under this Creative Commons Licence.
Bellingham, now a parish in its own right, was once an ancient chapelry of ‘The Great Parish’ of Simonburn (see here). It has therefore had its own place of worship, St.Cuthbert’s Church, for a very long time indeed, with roots going back to Dark Age Northumbria. And the old church is, for many reasons, a very interesting place…
(1) Firstly, of course, on account of its very name, the spot is supposed to have been one of the resting places for St. Cuthbert’s body and the fleeing monks of Lindisfarne in the 9th century;
(2) Secondly, there is the church’s strange construction. Possibly uniquely in England, Bellingham has a heavy vaulted stone roof. Externally, this is evidenced by the use of massive stone slabs as slates, and internally by a hefty barrel-like construction. It wasn’t always like this, though. For centuries it had a standard timber roof, but this was replaced with the present effort in the early 17th century when the locals tired of its repeated torching by those pesky Scots (see point 4 for one such instance);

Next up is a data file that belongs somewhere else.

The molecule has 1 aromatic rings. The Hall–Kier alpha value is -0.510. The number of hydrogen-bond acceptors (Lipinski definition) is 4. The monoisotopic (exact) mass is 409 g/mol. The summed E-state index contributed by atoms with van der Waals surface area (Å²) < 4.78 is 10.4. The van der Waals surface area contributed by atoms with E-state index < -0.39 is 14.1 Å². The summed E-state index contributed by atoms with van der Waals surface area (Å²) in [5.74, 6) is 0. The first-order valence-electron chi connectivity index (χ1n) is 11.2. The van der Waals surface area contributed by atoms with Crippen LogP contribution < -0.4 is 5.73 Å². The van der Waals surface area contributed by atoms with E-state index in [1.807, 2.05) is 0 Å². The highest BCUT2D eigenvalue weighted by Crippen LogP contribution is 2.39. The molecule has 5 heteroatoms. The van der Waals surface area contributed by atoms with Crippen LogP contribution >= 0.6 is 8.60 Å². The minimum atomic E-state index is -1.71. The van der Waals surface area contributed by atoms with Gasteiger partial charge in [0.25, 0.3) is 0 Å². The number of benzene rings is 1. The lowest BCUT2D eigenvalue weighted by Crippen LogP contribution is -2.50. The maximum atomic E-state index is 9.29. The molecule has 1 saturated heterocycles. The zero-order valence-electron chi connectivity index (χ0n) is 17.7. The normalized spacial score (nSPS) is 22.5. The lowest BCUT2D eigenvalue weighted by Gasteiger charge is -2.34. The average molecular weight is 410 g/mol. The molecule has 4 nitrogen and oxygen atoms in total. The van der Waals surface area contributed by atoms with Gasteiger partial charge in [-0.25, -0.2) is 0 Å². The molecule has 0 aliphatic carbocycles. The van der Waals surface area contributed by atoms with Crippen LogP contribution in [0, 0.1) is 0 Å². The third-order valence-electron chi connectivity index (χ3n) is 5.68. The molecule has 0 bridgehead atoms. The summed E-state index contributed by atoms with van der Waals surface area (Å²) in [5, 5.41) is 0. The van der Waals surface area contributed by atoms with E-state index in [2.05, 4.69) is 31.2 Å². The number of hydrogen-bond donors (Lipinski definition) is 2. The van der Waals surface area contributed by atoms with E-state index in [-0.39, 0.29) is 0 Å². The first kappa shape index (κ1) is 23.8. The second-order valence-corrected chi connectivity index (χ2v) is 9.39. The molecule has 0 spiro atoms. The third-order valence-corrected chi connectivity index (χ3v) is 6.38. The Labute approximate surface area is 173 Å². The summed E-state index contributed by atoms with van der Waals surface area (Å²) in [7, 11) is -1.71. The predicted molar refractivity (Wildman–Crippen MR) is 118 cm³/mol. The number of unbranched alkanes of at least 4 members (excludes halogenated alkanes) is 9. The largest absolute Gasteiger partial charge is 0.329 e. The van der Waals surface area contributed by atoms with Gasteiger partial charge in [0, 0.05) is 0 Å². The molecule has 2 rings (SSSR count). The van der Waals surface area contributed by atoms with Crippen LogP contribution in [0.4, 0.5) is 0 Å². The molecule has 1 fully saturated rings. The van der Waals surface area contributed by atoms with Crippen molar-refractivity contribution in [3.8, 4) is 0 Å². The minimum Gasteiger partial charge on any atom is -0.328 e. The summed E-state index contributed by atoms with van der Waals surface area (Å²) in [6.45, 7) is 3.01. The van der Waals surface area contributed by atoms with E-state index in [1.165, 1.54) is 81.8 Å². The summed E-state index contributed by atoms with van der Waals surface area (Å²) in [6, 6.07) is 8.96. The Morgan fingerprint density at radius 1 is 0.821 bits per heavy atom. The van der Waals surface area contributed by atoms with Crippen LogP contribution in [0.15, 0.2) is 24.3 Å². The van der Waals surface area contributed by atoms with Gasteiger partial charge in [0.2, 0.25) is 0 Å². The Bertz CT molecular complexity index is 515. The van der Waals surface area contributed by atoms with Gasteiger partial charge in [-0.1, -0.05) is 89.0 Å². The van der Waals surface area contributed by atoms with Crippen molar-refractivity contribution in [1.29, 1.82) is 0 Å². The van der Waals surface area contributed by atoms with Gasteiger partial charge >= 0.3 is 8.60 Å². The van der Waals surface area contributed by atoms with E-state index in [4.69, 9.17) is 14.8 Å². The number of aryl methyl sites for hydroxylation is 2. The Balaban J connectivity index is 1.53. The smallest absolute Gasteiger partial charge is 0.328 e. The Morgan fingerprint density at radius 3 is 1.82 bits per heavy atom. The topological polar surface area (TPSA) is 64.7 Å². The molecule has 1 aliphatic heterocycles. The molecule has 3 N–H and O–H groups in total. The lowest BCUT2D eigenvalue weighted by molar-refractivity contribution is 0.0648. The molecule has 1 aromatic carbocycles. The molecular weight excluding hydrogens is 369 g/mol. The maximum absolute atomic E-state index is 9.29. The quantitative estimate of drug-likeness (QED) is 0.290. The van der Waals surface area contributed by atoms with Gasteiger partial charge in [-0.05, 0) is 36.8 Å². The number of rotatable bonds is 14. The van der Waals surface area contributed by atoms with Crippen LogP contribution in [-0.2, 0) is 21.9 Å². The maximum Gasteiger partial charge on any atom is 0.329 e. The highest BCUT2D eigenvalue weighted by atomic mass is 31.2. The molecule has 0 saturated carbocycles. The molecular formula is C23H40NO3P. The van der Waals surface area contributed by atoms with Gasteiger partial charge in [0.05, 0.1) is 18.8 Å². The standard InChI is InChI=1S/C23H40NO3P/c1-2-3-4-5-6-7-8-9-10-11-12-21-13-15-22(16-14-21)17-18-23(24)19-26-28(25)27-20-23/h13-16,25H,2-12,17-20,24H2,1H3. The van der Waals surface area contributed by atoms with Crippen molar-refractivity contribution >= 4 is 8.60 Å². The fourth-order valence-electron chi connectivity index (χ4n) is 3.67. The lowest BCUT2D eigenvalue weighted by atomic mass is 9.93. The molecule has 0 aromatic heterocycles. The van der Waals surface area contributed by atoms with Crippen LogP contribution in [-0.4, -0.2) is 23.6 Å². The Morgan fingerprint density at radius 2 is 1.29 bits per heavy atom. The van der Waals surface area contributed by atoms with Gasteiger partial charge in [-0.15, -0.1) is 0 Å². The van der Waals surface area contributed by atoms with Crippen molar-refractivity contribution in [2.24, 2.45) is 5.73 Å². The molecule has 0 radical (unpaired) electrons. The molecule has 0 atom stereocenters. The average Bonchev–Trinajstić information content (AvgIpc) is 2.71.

(3) Then, in the churchyard, you will find an odd-shaped, pillow-like tombstone labelled ‘The Lang Pack.’ This is supposedly the final resting place of the victim of an infamous tale of Northumbrian folklore, when a man hiding in a ‘Lang (Long) Pack’ was killed by a manservant of nearby Lee Hall whilst trying to gain illegal entry to the same in 1723. No one quite knows what to make of either the story or the grave-marker;
(4) Next there is the display case inside the church containing cannon balls. The label tells us that they were found in the roof when the stone slabs were relaid in 1861 – and were probably launched into their location during the 1597 artillery raid by the Duke of Buccleuch.
Interesting place, then.
It would be remiss of me not to bring to your attention Northernvicar’sblog entry on the topic, which has a few more pictures for your visual consumption.